1 Introduction
Journey planning in schedulebased public transport is a most frequent problem nowadays and journey planners (web or mobile applications) are abundant. Given as input a timetable associated with a public transportation system, the journey planning problem asks for efficiently answering queries of the form: “What is the best journey from some station to some other station , provided that I wish to depart at time ?”. In a multimodal setting, the aforementioned problem is considered in combination with the different modes of transport (train, bus, tram, walking, EVs, bicycles, car, etc) one can consider. In multimodal journey planning the best route should be provided by a holistic algorithmic approach that not only considers each individual mode, but also optimizes their choice and sequence.
Depending on the considered metrics and modeling assumptions, the (uni or multimodal) journey planning problem can be specialized into various optimization problems. In the earliest arrivaltime problem (EAP), one is interested in finding the best (or optimal) journey that minimizes the traveling time required to complete it. In the minimum number of transfers problem (MNTP), one is interested in computing a best journey that minimizes the number of times a passenger needs to change vehicle during the journey. Sometimes, these two optimization criteria are considered in combination, giving rise to multicriteria problems. We refer to [4] for a comprehensive overview on unimodal and multimodal journey planning.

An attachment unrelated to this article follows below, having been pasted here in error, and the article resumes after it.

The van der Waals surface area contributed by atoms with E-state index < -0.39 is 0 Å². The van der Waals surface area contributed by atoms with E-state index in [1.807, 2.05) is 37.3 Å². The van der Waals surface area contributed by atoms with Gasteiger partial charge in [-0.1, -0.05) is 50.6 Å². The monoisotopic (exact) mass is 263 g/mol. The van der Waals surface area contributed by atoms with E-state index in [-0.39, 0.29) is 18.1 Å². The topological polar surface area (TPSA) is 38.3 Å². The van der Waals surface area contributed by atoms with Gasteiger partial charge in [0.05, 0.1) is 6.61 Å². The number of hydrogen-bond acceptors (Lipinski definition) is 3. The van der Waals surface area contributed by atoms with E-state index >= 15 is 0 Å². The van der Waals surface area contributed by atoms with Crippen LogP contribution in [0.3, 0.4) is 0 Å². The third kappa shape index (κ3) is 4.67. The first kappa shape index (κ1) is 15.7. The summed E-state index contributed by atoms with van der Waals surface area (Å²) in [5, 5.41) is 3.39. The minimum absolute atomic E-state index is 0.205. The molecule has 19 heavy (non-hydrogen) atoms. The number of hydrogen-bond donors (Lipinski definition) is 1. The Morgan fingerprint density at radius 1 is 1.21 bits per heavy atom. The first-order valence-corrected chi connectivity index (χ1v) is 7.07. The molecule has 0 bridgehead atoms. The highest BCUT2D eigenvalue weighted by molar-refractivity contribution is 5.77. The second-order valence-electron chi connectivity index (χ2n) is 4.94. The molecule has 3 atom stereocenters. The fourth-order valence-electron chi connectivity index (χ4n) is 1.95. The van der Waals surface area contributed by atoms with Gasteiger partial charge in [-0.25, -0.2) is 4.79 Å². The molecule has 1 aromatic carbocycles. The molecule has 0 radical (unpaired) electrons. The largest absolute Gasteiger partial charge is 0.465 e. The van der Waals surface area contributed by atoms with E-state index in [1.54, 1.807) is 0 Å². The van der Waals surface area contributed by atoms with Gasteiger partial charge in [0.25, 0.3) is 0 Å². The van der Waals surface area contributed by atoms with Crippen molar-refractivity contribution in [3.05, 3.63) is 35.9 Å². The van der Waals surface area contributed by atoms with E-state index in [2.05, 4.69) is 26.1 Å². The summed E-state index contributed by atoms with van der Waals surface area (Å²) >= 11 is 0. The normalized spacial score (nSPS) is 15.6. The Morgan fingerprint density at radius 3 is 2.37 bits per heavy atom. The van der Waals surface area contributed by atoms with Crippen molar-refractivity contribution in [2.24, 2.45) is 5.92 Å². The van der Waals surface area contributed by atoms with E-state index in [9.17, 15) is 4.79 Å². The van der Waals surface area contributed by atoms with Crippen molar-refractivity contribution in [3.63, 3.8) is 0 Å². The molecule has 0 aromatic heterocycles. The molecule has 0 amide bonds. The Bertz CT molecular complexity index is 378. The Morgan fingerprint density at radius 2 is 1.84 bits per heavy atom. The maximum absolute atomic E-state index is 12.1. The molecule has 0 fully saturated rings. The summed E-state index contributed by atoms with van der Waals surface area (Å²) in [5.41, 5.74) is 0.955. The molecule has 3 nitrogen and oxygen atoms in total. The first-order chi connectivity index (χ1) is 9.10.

A typical approach to deal with unimodal and multimodal journey planning optimization problems is to create, in a preprocessing phase, a structure that represents the timetable information, which subsequently allows for fast answering of queries. There is vast literature on this approach; see e.g., [4] and the references therein.
Journey planning is quite challenging (despite its simple formulation), much more than its route planning counterpart in road networks. Schedulebased transportation systems exhibit an inherent timedependent component that requires more complex modeling assumptions in order to obtain meaningful results, especially when transfer times from one vehicle to another has to be taken into account [20].